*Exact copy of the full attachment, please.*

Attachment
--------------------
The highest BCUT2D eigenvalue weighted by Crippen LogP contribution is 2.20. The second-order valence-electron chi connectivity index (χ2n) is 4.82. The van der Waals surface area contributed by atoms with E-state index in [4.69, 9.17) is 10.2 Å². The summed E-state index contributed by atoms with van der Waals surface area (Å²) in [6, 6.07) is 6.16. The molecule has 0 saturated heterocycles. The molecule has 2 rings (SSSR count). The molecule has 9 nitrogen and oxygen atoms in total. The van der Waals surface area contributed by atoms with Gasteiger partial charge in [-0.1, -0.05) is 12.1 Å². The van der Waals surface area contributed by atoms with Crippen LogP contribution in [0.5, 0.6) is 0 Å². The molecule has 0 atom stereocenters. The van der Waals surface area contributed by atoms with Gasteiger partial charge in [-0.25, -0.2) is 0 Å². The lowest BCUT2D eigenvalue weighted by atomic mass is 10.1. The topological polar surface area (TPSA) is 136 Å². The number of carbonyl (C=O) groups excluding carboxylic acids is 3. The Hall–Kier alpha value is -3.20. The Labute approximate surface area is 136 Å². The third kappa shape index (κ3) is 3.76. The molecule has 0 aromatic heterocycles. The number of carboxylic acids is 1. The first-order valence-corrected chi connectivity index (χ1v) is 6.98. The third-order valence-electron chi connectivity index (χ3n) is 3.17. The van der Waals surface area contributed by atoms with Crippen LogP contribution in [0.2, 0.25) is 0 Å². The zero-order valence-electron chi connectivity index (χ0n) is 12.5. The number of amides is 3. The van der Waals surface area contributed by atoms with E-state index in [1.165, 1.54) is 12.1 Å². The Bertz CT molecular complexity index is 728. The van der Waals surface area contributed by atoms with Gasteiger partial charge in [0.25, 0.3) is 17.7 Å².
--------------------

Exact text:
The highest BCUT2D eigenvalue weighted by Crippen LogP contribution is 2.20. The second-order valence-electron chi connectivity index (χ2n) is 4.82. The van der Waals surface area contributed by atoms with E-state index in [4.69, 9.17) is 10.2 Å². The summed E-state index contributed by atoms with van der Waals surface area (Å²) in [6, 6.07) is 6.16. The molecule has 0 saturated heterocycles. The molecule has 2 rings (SSSR count). The molecule has 9 nitrogen and oxygen atoms in total. The van der Waals surface area contributed by atoms with Gasteiger partial charge in [-0.1, -0.05) is 12.1 Å². The van der Waals surface area contributed by atoms with Crippen LogP contribution in [0.5, 0.6) is 0 Å². The molecule has 0 atom stereocenters. The van der Waals surface area contributed by atoms with Gasteiger partial charge in [-0.25, -0.2) is 0 Å². The lowest BCUT2D eigenvalue weighted by atomic mass is 10.1. The topological polar surface area (TPSA) is 136 Å². The number of carbonyl (C=O) groups excluding carboxylic acids is 3. The Hall–Kier alpha value is -3.20. The Labute approximate surface area is 136 Å². The third kappa shape index (κ3) is 3.76. The molecule has 0 aromatic heterocycles. The number of carboxylic acids is 1. The first-order valence-corrected chi connectivity index (χ1v) is 6.98. The third-order valence-electron chi connectivity index (χ3n) is 3.17. The van der Waals surface area contributed by atoms with Crippen LogP contribution in [0.2, 0.25) is 0 Å². The zero-order valence-electron chi connectivity index (χ0n) is 12.5. The number of amides is 3. The van der Waals surface area contributed by atoms with E-state index in [1.165, 1.54) is 12.1 Å². The Bertz CT molecular complexity index is 728. The van der Waals surface area contributed by atoms with Gasteiger partial charge in [0.25, 0.3) is 17.7 Å².